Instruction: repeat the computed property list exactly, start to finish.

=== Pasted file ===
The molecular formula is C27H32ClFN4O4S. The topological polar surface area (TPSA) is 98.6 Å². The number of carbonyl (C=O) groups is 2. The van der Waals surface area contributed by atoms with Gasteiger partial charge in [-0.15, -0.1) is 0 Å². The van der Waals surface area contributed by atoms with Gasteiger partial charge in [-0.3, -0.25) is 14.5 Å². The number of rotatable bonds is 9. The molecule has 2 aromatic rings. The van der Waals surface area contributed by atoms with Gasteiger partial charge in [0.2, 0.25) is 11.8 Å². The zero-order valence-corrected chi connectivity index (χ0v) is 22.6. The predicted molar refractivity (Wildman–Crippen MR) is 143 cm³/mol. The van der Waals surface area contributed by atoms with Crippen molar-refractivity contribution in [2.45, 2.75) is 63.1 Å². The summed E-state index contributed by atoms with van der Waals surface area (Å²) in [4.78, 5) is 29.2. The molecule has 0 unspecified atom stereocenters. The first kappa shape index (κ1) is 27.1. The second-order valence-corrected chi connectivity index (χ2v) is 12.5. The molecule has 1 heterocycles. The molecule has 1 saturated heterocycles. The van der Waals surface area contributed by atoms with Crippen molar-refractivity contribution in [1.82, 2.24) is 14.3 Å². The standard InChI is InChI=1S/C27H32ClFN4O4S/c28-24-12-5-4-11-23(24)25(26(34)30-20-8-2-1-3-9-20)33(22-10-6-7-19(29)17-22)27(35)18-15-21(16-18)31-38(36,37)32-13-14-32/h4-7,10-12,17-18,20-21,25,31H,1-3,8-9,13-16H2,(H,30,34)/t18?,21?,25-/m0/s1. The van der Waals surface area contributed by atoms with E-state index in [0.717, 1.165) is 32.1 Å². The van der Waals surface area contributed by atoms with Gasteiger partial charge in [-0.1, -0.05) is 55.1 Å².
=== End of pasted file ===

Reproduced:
The molecular formula is C27H32ClFN4O4S. The topological polar surface area (TPSA) is 98.6 Å². The number of carbonyl (C=O) groups is 2. The van der Waals surface area contributed by atoms with Gasteiger partial charge in [-0.15, -0.1) is 0 Å². The van der Waals surface area contributed by atoms with Gasteiger partial charge in [-0.3, -0.25) is 14.5 Å². The number of rotatable bonds is 9. The molecule has 2 aromatic rings. The van der Waals surface area contributed by atoms with Gasteiger partial charge in [0.2, 0.25) is 11.8 Å². The zero-order valence-corrected chi connectivity index (χ0v) is 22.6. The predicted molar refractivity (Wildman–Crippen MR) is 143 cm³/mol. The van der Waals surface area contributed by atoms with Crippen molar-refractivity contribution in [2.45, 2.75) is 63.1 Å². The summed E-state index contributed by atoms with van der Waals surface area (Å²) in [4.78, 5) is 29.2. The molecule has 0 unspecified atom stereocenters. The first kappa shape index (κ1) is 27.1. The second-order valence-corrected chi connectivity index (χ2v) is 12.5. The molecule has 1 heterocycles. The molecule has 1 saturated heterocycles. The van der Waals surface area contributed by atoms with Crippen molar-refractivity contribution in [1.82, 2.24) is 14.3 Å². The standard InChI is InChI=1S/C27H32ClFN4O4S/c28-24-12-5-4-11-23(24)25(26(34)30-20-8-2-1-3-9-20)33(22-10-6-7-19(29)17-22)27(35)18-15-21(16-18)31-38(36,37)32-13-14-32/h4-7,10-12,17-18,20-21,25,31H,1-3,8-9,13-16H2,(H,30,34)/t18?,21?,25-/m0/s1. The van der Waals surface area contributed by atoms with E-state index in [0.717, 1.165) is 32.1 Å². The van der Waals surface area contributed by atoms with Gasteiger partial charge in [-0.1, -0.05) is 55.1 Å².